This blog post presents some interesting ideas I've had about CPU load covert channels.
A covert channel is any technique that allows two programs to communicate that should be unable to communicate; for example, encoding information in TCP initial sequence numbers, as in , or in the timings of HTTP requests (imagine: a request on an even numbered second is a 0; a request on an odd-numbered second is a 1).
An example use case for a covert channel is to communicate an IP address from outside an anonymized context to within one, or vice versa.
A CPU load covert channel is a specific covert channel based on the use of CPU load as a means of transmission.
An example of a CPU load covert channel is as follows: we have two processes, which we wish to communicate; one is designated as the sender or transmitter, while the other is designated as the receiver. The receiver is constantly running a loop (that normally takes about 1 second), and recording the timings; the transmitter runs the same loop to transmit a 1, and does nothing to transmit a 0. On a single-core machine, the receiver will observe that the loop will take about twice as long when the sender is transmitting a 1 as when it isn't. On a multicore machine, the transmitter can use one thread per logical core.
CPU load covert channels are not new; see, for example, , which used them to transmit data between Xen domains. However, I believe that more though needs to be put into how these affect Tor.
I've actually put together a demo of this to transmit an IPv4 address from a regular, non-anonymized browser to Tor Browser or similar. For me, at least, this seems to work nearly 100% of the time, with nearly 100% accuracy; I also find it fun to watch a CPU usage graph while this is running.
Given only the above, and certain assumptions about the Tor client, it would still be safe to use an operating system such as Tails that does not allow most applications to learn the real IP address. However, there are more ways to observe CPU load than via running code on the same computer. For example, in , Murdoch et al. show that the increased heat emitted by a CPU when it is running under high load can cause the clock on the motherboard to skew by a very small amount, thus allowing one to judge its CPU usage from afar.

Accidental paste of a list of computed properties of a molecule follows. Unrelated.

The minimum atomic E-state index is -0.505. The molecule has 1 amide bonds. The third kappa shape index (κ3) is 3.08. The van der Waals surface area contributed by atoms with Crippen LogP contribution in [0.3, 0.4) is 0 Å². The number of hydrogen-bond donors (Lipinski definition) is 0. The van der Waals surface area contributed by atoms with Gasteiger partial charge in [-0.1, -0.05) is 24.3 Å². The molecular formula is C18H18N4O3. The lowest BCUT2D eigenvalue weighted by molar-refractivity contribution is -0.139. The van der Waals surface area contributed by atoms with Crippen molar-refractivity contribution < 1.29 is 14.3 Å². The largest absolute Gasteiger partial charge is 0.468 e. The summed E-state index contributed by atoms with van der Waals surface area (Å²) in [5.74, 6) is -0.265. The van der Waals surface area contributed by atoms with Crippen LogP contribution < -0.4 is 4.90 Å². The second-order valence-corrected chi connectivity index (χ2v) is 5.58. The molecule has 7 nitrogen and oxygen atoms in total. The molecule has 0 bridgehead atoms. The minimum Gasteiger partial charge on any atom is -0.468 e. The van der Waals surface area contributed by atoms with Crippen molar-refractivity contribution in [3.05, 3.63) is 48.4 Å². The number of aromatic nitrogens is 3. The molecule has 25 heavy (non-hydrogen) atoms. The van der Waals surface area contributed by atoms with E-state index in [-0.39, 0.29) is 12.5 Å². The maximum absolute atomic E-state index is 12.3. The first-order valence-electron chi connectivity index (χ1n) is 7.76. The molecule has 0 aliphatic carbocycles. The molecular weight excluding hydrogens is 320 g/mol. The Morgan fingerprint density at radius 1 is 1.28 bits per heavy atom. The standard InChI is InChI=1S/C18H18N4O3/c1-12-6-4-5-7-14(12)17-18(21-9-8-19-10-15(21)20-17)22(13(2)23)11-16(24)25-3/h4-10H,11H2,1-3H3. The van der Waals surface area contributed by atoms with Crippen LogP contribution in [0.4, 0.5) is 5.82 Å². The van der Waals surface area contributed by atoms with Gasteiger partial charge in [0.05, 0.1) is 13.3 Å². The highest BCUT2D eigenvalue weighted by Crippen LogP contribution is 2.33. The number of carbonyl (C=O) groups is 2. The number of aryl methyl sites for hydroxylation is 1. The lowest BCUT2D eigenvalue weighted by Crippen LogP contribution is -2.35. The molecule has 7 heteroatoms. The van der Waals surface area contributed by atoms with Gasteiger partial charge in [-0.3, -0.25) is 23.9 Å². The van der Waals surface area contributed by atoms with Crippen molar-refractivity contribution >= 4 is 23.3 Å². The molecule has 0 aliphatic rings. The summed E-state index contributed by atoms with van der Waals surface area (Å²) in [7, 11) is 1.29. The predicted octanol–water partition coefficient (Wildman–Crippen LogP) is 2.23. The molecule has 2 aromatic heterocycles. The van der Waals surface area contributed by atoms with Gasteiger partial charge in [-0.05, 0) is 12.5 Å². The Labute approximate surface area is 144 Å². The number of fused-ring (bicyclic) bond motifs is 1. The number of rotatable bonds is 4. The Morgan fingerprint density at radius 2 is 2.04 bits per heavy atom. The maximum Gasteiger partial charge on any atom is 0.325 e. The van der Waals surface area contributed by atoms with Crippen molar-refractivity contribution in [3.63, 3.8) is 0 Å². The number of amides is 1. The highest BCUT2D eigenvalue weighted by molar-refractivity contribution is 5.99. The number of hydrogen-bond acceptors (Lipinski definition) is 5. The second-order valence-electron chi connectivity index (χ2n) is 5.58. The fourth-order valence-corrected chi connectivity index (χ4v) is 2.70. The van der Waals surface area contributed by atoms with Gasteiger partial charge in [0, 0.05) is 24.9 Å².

With two computers connected via Ethernet through a switch, I would normally get ping timings of around 250 microseconds. However, when the computer being pinged was pegged at 100% CPU on all cores, ping latency would drop to about 170 microseconds. This could be observed over a larger distance, such as through a Wi-Fi network (think Internet café), by averaging over a large number of samples.
I was able to use this to transmit a 32-bit IPv4 address from Tor Browser on Debian to a Python script running on a separate computer (Linux Mint, if it matters), with only four bit errors, easily within the reach of error correcting codes. As far as I know, this is the first time this particular property has been used as a covert channel; if I'm wrong, contact me, and I'll correct it.
The most obvious way to fix this is using cgroups to limit the CPU usage of any given browser to only a fraction of the total available resources; if two concurrent loops are limited to 25% of the CPU, then they should (in theory) be unable to notice eachother. Although this would be a nice start, there may be ways to get around this. (If we were to do this, it may be more profitable in the long-term to actually run Tor Browser within Docker.)
This one seems harder to mitigate. However, we should be able to use a similar trick: containerize Tor Browser, but instead of simply limiting the CPU usage to 25%, ensure that the CPU usage is always precisely 25%; this could be implemented using a process with a niceness of 19 running in an infinite loop. This would mean that CPU usage would be constant, even if Tor Browser were itself using more CPU time, thus (in theory) preventing the ping latency side channel.
Just disabling ping packets (or all of ICMP for that matter) isn't enough. As an example, an attacker could observe the timings of TCP SYN-ACK or ACK packets (those are used during TCP's 3-way handshake). One suggestion would be to ensure that all packets are always sent precisely on the millisecond. However, depending on the precise mechanism for the decreased ping latency, this may not help at all.
I would like to thank Jonathan Huo for allowing me to bounce ideas off him, and Stephen J. Murdoch and Georg Koppen for their help in developing the idea.